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Sharpening Stones (Toishi) $35

The choices are vast as is the price range. Natural to ceramic, synthetic to diamond, the options are endless. Read around and see what seems to make sense to you. My first stones were made by King in 800, 1000, 1200 and 2000 grit (if memory serves) and they worked fine for many years. Natural stones are nice and many people swear by them, but they tend to be spendy and sometimes inconsistent. I think for starters, man-made stones will be most forgiving and allow you to hone (HA!) skills, and better understand the process before choosing a more expensive stone.
Unpictured: Honing guides. Mixed feelings here. I relied on them when I started, and that was nice so that I could spend more time concentrating on woodworking and less on sharpening. Knowing what I do now and understanding that sharpening is the very bedrock of woodworking, I wish I had weaned myself away earlier. I would say they are OK in the beginning, but don’t allow it to become a crutch. Practice freehand sharpening! A lot.



Stett Holbrook

Stett is a senior editor at MAKE with abiding interest in food and drink, bicycles, woodworking, and environmentally sound human enterprises. He is the father of two young makers.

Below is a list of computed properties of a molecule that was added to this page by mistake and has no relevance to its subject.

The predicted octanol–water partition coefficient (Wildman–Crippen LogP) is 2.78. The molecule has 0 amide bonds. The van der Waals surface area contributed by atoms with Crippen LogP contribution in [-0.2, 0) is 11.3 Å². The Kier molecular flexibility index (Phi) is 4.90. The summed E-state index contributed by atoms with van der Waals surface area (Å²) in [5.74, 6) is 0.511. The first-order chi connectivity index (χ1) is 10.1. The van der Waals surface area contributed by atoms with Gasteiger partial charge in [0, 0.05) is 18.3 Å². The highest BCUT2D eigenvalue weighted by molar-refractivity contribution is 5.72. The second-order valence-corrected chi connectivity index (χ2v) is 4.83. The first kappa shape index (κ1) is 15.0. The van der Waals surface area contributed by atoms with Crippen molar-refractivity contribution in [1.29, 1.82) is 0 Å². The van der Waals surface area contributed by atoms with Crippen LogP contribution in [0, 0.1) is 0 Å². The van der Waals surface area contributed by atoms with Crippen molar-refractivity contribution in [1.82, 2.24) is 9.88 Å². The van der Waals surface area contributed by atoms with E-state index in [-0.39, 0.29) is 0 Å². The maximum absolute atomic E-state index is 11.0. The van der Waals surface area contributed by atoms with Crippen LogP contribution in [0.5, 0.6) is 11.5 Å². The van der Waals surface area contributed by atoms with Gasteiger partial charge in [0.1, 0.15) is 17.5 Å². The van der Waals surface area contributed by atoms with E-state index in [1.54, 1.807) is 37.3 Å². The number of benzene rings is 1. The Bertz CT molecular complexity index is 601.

He is also the co-creator of Food Forward, a documentary TV series for PBS about the innovators and pioneers changing our food system.

Contact Stett with tips and story ideas on:

*Sustainable/green design
*Young Makers
*Action sports


  1. Awesome guide, thanks for posting. I would love to get into joinery. Need to accrue a few things first… :)

  2. I was fortunate to take a Basic Woodworking course with Toshio Odate in NYC at Pratt one year. He embodied the Japanese approach to craft and I have often thought of him when I create and build my works. I am glad to see your collection of books contains several of his works and they continue to be used by current craftsmen today.

In the Maker Shed

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